The school facilities were excellent. I went to my first integrated school at Landstuhl Elementary (my first one in the US was in the 8th grade in Alabama). We went on excellent field trips: Speyer am Rhein, Worms, museums in Darmstadt, Frankfurt and the Gutenberg Museum in Mainz. We had a sort of Outward Bound lite program, put on plays, had athletic teams, any number of student activities programs and special buses to take us from school back to Fliegerstrasse, for after school activities (play rehearsals, athletic practice, etc.) where I lived in downtown Kaiserslautern.
Movie theaters ran first run films some six months after release in Vogelweh, Ramstein Air Force Base, Sembach. and in a number of other facilities. Housing was built for families, "teen clubs" for the children of residents to play ping pong, pool, foosball, have dances and hang out. For those not able to find space in housing (usually married enlistees), housing allowances were given to ease the expense of living on the local economy. Not to belabor the obvious, but schools also need teachers and adminstrators and there were plenty of them in Kaiserslautern; not only for the schools in the immediate area, but also for district administration.
For two summers I worked on bases: once at Panzer Kaserne for the Rheinland Pfalz Support District and once at the now defunct US Army Medical Material Center in Einsiedlerhof. I worked with a number of local nationals (i.e. Germans) and spouses of military personnel. Organization Day was always the best time: not having to work and plenty of burgers!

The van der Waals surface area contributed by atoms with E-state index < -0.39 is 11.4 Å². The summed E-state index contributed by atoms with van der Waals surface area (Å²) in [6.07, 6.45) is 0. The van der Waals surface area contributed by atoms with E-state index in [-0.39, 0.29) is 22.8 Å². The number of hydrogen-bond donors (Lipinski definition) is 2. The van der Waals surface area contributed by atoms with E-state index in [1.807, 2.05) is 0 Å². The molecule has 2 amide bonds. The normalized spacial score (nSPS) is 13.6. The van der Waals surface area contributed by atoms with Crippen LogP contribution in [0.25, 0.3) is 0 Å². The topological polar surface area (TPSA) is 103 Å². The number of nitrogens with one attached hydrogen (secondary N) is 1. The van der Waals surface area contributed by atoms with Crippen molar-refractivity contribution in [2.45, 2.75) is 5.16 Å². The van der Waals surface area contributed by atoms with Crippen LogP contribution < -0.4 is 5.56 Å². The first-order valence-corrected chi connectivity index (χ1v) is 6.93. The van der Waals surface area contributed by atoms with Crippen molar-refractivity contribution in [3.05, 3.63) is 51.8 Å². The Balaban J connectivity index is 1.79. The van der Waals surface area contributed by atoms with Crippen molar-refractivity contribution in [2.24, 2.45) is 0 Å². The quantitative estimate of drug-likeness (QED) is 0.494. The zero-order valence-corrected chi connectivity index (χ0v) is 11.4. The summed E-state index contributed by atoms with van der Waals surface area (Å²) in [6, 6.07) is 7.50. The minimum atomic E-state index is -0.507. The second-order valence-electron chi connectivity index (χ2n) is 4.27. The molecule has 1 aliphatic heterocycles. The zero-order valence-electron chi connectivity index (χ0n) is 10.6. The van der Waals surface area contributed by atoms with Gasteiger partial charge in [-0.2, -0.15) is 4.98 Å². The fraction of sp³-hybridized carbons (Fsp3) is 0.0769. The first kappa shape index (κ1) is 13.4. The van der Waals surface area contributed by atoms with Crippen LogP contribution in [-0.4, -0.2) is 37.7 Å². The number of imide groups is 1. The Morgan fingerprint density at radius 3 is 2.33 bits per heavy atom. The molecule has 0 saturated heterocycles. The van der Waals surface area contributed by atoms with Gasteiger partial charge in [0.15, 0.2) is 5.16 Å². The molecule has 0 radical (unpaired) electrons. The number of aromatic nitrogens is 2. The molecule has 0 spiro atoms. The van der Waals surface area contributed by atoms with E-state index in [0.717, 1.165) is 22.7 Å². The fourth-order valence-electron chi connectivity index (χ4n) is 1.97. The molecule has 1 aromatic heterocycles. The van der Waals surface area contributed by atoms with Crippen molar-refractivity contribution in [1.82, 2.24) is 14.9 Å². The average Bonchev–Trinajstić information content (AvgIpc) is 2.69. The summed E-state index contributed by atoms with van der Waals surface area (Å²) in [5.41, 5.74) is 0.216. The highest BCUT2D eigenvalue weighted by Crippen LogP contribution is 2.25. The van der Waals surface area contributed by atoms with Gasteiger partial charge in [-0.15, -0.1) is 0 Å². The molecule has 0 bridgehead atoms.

I would not begrudge any of this for the military and civilians working under these circumstances. For me and my family and most of my friends, the experience was beyond merely memorable, but there were plenty of people who were always homesick or who rarely left the posts or bases. None of this is accomplished for free and I mention all this to give you a sense of what is involved in creating these sorts of communities. Kaiserslautern is an extreme example of this; few facilities these days even come close to its size.
Indeed, if this Wikipedia entry is correct, the number of facilites that have shuttered since I lived there nearly forty years ago is impressive.
This heart rending op-ed from last week in the New York Times drew this twisted, callous response in the letters on Tuesday:
To the Editor:
A truly sad situation, but not so much an indictment of the health system as a warning to young people about the importance of the choices they make in life.
A young couple can’t afford health insurance but can afford a child? Freedom is the opportunity to make choices. Make the right ones, and you’ll be rewarded with more choices in the future; make wrong ones, and you’ll have fewer choices ahead.
They could have taken many steps to reduce expenses and buy health care, but they didn’t. And now their future is bleak.
Edwards, Colo., April 6, 2012 [my italics]
How could this person divine this from the op-ed? Were they intimately aware of this couple's financial situation? Somehow I doubt it. They're speaking from ignorance in a baldfaced manner to advance their own agenda. For shame.
This should make for interesting reading:
The government has finally made public a critical report of the mistakes made by its military dictatorship in its war against Britain to recover the Falkland Islands in 1982. The so-called Rattenbach report was so critical of the military junta that Argentina’s last dictator ordered it kept secret for 50 years.
For those of you who can read Spanish, you can find it here with several pdf links.
My life's been busy and exhausting, but a lot has happened since I last posted anything meaningful, so here are several short takes.
I believe that England is in real trouble heading into Euro 2012. It's not merely Wayne Rooney's suspension for the first two games of group play, but the coaching situation with Fabio Capello's resignation and the impending disunity on the back line if both Rio Ferdinand and John Terry are selected, given that it's Ferdinand's brother that Terry is accused of racially abusing.